Berkeley's Gilbert challenges Baker's forecast of large Proposition 71 patent royalties
Another professor (Richard J. Gilbert of UC-Berkeley in 21 Berkeley Tech. L.J. 1107) has challenged Baker's analysis indicating large patent royalties. Curiously, neither Gilbert nor Noll mention Hwang or the impact of the Hwang fraud on the timeline for embryonic stem cell research. From the Gilbert article:
In addition to the potential for stem cell research to improve
lives, some supporters of Proposition 71 also promised large royalty income from
the licensing of new technologies that would result from CIRM-funded
research. n3 A study prepared by Laurence Baker, Professor of Health Research and
Policy at Stanford University, and Bruce Deal of Analysis Group ("Baker-Deal
study") predicted that the state would earn from $ 537 million to $ 1.1 billion
in royalties from research funded by Proposition 71. n4
The Baker-Deal study uses a "prospective" approach to estimate
royalty income from CIRM-funded research. This method estimates the likely number of major new therapies that will be introduced using technologies developed with CIRM research support and the expected revenues from these new therapies,
and applies a royalty rate to estimate licensing income. An alternative approach is
"retrospective," based on actual royalty [p. 1110] generation by
research funded by universities, hospitals, and research institutes. Both approaches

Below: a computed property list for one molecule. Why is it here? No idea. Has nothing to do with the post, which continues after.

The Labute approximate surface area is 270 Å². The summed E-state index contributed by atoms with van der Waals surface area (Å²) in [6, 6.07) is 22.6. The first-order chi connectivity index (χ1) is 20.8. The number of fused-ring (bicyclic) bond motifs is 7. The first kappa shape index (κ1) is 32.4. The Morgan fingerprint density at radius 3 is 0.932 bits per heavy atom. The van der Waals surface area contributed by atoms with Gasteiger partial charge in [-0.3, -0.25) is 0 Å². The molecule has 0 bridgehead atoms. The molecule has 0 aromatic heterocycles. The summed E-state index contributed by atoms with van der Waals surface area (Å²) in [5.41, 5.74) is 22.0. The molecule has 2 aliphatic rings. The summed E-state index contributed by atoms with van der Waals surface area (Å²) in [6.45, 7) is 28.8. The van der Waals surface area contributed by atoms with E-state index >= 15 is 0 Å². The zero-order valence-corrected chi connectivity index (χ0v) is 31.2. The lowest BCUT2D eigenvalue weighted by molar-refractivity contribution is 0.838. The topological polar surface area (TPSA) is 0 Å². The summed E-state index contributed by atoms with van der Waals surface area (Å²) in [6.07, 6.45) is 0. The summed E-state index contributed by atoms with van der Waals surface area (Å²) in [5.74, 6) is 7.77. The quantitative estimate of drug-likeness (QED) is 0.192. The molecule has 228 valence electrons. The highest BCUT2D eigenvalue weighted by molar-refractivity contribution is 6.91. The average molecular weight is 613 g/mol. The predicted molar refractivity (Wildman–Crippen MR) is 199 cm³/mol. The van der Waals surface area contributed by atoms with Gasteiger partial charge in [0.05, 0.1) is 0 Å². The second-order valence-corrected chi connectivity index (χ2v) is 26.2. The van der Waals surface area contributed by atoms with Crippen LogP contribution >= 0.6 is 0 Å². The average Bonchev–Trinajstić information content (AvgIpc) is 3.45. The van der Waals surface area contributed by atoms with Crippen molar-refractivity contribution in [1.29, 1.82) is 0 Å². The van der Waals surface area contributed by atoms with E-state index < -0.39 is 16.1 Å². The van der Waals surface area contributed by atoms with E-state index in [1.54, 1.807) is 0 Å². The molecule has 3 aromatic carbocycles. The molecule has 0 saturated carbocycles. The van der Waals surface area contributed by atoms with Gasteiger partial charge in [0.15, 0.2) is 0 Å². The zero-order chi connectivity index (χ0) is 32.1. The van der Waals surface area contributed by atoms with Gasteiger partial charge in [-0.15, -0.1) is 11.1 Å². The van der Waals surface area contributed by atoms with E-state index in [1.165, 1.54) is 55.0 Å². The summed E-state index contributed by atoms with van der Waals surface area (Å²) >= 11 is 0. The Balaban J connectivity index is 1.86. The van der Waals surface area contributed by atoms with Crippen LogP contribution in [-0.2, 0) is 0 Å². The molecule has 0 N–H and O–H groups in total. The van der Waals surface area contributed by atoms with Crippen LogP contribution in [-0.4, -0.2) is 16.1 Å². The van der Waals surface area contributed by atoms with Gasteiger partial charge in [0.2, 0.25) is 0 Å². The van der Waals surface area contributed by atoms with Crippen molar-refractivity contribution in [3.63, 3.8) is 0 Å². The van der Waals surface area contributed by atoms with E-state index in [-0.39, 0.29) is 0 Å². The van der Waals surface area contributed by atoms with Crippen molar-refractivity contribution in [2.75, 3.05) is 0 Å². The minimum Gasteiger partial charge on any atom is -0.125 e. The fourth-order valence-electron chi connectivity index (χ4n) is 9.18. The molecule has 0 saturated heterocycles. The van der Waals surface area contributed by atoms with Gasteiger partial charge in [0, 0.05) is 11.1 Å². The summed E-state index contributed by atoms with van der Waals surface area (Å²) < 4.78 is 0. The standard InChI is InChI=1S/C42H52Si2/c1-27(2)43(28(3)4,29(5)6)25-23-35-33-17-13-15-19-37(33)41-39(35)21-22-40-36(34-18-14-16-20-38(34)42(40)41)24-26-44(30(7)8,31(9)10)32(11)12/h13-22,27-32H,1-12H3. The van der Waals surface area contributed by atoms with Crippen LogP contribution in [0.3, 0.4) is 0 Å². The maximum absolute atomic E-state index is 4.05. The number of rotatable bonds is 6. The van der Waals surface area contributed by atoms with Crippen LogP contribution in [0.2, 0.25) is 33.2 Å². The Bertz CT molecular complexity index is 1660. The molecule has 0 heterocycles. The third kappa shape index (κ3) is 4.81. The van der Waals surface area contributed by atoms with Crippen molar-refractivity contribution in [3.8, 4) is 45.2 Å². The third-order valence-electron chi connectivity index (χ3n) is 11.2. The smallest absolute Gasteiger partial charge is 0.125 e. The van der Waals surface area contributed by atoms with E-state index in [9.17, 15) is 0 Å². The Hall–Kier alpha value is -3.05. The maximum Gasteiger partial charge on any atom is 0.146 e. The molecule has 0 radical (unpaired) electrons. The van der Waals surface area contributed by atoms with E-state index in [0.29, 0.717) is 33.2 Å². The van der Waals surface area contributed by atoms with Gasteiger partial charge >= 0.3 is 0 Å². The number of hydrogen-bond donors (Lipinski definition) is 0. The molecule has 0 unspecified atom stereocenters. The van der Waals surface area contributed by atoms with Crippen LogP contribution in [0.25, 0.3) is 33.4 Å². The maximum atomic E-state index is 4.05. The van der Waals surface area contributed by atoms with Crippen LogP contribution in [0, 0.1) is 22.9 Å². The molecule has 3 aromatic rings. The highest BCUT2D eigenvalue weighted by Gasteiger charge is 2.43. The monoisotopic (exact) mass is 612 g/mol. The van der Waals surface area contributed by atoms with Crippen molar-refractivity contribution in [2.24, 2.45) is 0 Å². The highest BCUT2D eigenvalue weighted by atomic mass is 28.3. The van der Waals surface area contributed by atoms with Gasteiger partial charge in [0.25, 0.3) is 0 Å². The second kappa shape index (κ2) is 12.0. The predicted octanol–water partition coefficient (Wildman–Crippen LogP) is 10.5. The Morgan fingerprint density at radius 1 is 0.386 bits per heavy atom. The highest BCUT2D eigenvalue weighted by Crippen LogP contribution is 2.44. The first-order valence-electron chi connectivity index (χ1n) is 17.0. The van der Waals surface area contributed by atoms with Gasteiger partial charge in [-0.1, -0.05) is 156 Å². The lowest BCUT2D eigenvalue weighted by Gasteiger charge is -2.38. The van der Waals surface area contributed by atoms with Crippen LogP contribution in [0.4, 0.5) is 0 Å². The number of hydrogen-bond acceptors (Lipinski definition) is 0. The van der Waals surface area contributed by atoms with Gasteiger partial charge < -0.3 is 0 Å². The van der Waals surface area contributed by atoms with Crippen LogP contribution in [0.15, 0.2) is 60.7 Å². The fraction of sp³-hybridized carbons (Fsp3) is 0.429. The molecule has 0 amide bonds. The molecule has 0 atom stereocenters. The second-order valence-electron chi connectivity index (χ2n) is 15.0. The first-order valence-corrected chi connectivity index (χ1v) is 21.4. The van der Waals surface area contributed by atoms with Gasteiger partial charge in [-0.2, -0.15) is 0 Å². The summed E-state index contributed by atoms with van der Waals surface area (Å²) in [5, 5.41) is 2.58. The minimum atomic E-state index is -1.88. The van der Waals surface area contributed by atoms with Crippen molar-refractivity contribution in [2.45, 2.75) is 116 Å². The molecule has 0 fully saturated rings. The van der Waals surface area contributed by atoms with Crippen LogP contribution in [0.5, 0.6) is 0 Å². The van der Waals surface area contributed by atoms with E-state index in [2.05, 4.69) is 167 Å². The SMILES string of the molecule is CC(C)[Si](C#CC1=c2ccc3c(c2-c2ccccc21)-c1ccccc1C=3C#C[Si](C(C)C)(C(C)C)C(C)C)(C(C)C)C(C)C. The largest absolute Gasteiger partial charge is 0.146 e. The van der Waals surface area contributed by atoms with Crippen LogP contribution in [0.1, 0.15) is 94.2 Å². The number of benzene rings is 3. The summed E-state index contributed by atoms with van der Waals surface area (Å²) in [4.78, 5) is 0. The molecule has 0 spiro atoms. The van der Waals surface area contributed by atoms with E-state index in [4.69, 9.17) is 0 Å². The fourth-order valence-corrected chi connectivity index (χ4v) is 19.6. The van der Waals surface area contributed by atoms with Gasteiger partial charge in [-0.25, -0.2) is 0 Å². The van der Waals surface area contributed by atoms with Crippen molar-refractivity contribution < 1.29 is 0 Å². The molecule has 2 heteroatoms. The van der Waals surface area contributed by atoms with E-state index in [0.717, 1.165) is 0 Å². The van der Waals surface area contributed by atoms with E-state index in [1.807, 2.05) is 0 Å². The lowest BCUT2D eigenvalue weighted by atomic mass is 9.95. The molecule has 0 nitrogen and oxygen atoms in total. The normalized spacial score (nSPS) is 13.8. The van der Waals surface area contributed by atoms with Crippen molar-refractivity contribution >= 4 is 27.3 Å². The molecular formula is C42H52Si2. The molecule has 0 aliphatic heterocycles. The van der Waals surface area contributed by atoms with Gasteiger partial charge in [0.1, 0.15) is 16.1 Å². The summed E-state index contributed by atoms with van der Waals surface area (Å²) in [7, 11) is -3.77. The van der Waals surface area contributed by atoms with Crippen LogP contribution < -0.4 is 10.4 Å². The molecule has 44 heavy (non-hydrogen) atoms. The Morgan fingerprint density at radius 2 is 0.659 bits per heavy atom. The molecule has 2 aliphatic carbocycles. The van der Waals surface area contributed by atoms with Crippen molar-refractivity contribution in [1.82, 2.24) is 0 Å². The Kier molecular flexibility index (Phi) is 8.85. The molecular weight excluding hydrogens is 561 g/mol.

have merit as a means of estimating likely royalty income. n5 The time cost of
revenues is a major issue, because it takes years to apply basic stem cell research to produce useful therapies and many more years for those therapies to
wind their way through the U.S. Food and Drug Administration approval process .
The obvious problem with this [Baker-Deal] calculation is that a dollar of
revenue earned ten years in the future does not have the same value to the state as a [p. 1111] dollar of revenue earned in the present. (...) A correct value calculation should discount future revenue flows by the time value of money. While reasonable people may disagree over the appropriate choice of a discount rate, a number at the low end of the range is the rate of interest paid by ten-year treasury bonds.
Applying the interest rate on treasury bonds reduces the estimated
royalties in the Baker-Deal study by about sixty-five percent. A higher discount
rate, which is arguably appropriate to account for the high risk of stem cell
R&D, would result in still lower present value royalty income.
Under these scenarios, the state's financial return from royalty income for
research funded by CIRM will be extremely modest. The state of California will not earn a profit from royalties on stem cell technologies funded [p. 1113] by CIRM, nor will royalties return a significant fraction of CIRM expenditures to the
[In a retrospective approach -->]
These policies reduce my estimate of the state's licensing revenues to less
than one percent of CIRM-funded expenditures on stem cell R&D, one sixth of the
estimate of total rate of return on research investment, which is 4.5 percent.
Forecasting is risky. Research funded by CIRM could lead to
technologies that have as much or more commercial success as the Cohen-Boyer technology or other blockbuster patents such as Florida State's patent on Taxol. However, if we have to forecast, it is safer to rely on historical average returns for a large sample of R&D investments, rather than extrapolating from Taxol or
gene-splicing technologies to all CIRM-funded R&D.
[With the conclusions -->]
The approach that CIRM will pursue to collect revenues from the
licensing of intellectual property created with CIRM R&D support is yet another
source of controversy in the brief history of this institute. n85 A main